Some time later and while staying with some family friends, Matilda visited the construction site of the Forth Bridge, which was built between 1882-1890. It is not clear exactly when this visit took place, but it was most probably towards the end of the bridges construction, sometime in 1889-90, which would make Matilda about 18, or 19. During the visit she went right to the top of one of the cantilevers. It was apparently a very windy day, with the wind whipping in from the North Sea. As there was no parapet at the summit, Matilda says that they had to be very careful. When the small group came down from the heights, the culmination of their visit was to walk from one end of the bridge to the other. There was one small snag however, in that the permanent way had not been completely finished and when they got to the centre Matilda "just had to walk on the framework of open squares, through which the water of the Forth could be seen 130 feet below us". They then continued on and having just safely negotiated the open squares, a riveter working high above dropped a red-hot rivet, which apparently just missed her. This illustrates just how dangerous the site was at the time. During the construction of the Forth Bridge fifty-six men lost their lives, with several dozen more being killed on the surrounding construction area. It is not clear exactly how many were killed, as amazingly records were only kept of the numbers who perished on the bridge itself.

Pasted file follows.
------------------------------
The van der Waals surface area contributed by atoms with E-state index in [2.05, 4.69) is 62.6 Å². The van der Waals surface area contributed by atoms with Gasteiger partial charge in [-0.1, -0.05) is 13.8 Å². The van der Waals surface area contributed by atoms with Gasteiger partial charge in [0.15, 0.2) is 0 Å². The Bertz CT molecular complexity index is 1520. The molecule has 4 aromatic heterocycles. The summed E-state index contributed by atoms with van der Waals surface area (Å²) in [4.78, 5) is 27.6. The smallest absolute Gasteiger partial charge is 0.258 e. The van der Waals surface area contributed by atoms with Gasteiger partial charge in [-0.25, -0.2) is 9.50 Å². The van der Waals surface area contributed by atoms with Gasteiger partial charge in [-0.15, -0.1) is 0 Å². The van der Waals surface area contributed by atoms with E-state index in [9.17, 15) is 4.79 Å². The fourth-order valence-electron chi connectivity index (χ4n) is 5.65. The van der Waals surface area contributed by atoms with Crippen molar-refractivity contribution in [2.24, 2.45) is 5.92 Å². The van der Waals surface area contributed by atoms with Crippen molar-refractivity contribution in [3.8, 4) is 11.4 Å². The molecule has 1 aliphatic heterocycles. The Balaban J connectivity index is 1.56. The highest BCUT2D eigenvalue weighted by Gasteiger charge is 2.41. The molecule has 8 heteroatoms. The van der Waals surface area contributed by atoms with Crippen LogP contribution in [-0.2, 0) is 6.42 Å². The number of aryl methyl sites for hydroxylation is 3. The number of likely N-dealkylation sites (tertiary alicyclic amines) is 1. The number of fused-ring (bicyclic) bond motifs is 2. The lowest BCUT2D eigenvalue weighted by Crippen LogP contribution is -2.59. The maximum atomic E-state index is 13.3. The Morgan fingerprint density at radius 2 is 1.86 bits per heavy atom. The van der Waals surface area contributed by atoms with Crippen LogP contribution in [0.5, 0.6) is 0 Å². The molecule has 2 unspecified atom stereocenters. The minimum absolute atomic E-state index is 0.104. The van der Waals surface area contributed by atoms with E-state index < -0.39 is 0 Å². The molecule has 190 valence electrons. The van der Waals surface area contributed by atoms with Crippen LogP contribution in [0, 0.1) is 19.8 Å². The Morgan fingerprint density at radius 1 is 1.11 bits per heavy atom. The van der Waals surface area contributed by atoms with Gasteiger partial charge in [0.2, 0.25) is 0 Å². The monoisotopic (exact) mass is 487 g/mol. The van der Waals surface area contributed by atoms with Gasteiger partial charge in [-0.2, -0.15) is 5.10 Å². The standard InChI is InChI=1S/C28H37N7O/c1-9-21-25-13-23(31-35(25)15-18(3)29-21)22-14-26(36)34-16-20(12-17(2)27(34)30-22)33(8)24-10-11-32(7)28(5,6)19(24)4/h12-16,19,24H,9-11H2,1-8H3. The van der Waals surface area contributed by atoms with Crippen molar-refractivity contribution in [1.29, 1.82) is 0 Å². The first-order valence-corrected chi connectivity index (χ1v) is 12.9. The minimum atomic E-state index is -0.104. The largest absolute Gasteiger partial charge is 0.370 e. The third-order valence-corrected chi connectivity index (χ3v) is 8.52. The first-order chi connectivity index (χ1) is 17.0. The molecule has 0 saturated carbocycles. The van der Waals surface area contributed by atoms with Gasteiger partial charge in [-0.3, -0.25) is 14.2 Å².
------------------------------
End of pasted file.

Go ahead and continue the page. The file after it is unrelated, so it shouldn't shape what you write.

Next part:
Quite a life forming experience for Matilda.